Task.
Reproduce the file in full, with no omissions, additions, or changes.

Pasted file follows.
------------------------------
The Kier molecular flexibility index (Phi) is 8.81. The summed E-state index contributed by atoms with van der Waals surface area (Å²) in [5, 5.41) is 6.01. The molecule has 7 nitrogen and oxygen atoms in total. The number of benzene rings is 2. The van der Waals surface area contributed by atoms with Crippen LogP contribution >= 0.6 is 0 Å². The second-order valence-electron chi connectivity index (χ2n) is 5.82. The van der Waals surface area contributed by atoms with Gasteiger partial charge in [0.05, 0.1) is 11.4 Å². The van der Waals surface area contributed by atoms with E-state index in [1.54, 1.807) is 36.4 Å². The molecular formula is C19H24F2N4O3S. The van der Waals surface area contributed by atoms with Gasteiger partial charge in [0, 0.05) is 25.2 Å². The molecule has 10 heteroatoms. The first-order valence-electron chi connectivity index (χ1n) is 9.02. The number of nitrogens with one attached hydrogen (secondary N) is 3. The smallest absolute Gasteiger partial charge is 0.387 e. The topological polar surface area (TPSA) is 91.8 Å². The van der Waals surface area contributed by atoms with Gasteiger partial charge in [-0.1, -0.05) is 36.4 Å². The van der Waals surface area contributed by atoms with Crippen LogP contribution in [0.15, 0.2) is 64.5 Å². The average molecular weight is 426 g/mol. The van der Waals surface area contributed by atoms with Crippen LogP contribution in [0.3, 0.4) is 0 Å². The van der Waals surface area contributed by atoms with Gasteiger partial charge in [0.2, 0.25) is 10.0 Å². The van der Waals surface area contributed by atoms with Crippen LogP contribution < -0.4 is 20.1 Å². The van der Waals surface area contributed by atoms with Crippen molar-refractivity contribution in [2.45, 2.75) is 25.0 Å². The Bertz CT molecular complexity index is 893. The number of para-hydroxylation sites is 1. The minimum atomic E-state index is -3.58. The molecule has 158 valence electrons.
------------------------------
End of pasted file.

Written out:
The Kier molecular flexibility index (Phi) is 8.81. The summed E-state index contributed by atoms with van der Waals surface area (Å²) in [5, 5.41) is 6.01. The molecule has 7 nitrogen and oxygen atoms in total. The number of benzene rings is 2. The van der Waals surface area contributed by atoms with Crippen LogP contribution >= 0.6 is 0 Å². The second-order valence-electron chi connectivity index (χ2n) is 5.82. The van der Waals surface area contributed by atoms with Gasteiger partial charge in [0.05, 0.1) is 11.4 Å². The van der Waals surface area contributed by atoms with E-state index in [1.54, 1.807) is 36.4 Å². The molecular formula is C19H24F2N4O3S. The van der Waals surface area contributed by atoms with Gasteiger partial charge in [0, 0.05) is 25.2 Å². The molecule has 10 heteroatoms. The first-order valence-electron chi connectivity index (χ1n) is 9.02. The number of nitrogens with one attached hydrogen (secondary N) is 3. The smallest absolute Gasteiger partial charge is 0.387 e. The topological polar surface area (TPSA) is 91.8 Å². The van der Waals surface area contributed by atoms with Gasteiger partial charge in [-0.1, -0.05) is 36.4 Å². The van der Waals surface area contributed by atoms with Crippen LogP contribution in [0.15, 0.2) is 64.5 Å². The average molecular weight is 426 g/mol. The van der Waals surface area contributed by atoms with Crippen LogP contribution in [0.3, 0.4) is 0 Å². The van der Waals surface area contributed by atoms with Gasteiger partial charge in [0.2, 0.25) is 10.0 Å². The van der Waals surface area contributed by atoms with Crippen LogP contribution < -0.4 is 20.1 Å². The van der Waals surface area contributed by atoms with Crippen molar-refractivity contribution in [2.45, 2.75) is 25.0 Å². The Bertz CT molecular complexity index is 893. The number of para-hydroxylation sites is 1. The minimum atomic E-state index is -3.58. The molecule has 158 valence electrons.